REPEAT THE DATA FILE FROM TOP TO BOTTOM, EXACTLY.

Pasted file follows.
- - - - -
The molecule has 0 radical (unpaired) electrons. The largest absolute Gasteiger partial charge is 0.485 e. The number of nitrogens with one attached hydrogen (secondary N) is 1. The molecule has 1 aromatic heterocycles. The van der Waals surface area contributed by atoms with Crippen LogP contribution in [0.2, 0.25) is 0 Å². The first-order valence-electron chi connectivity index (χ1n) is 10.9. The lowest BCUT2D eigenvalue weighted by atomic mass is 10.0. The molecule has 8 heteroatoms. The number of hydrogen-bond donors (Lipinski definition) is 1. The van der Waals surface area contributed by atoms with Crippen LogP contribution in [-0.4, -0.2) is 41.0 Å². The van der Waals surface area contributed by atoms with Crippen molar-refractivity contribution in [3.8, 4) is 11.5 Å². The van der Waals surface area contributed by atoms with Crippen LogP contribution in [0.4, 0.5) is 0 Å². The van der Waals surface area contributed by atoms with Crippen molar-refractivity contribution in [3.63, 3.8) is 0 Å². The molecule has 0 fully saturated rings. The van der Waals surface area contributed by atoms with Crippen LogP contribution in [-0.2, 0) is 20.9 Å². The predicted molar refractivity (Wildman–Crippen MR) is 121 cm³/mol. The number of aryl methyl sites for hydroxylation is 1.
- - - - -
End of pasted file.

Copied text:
The molecule has 0 radical (unpaired) electrons. The largest absolute Gasteiger partial charge is 0.485 e. The number of nitrogens with one attached hydrogen (secondary N) is 1. The molecule has 1 aromatic heterocycles. The van der Waals surface area contributed by atoms with Crippen LogP contribution in [0.2, 0.25) is 0 Å². The first-order valence-electron chi connectivity index (χ1n) is 10.9. The lowest BCUT2D eigenvalue weighted by atomic mass is 10.0. The molecule has 8 heteroatoms. The number of hydrogen-bond donors (Lipinski definition) is 1. The van der Waals surface area contributed by atoms with Crippen LogP contribution in [-0.4, -0.2) is 41.0 Å². The van der Waals surface area contributed by atoms with Crippen molar-refractivity contribution in [3.8, 4) is 11.5 Å². The van der Waals surface area contributed by atoms with Crippen LogP contribution in [0.4, 0.5) is 0 Å². The van der Waals surface area contributed by atoms with Crippen molar-refractivity contribution in [3.63, 3.8) is 0 Å². The molecule has 0 fully saturated rings. The van der Waals surface area contributed by atoms with Crippen LogP contribution in [-0.2, 0) is 20.9 Å². The predicted molar refractivity (Wildman–Crippen MR) is 121 cm³/mol. The number of aryl methyl sites for hydroxylation is 1.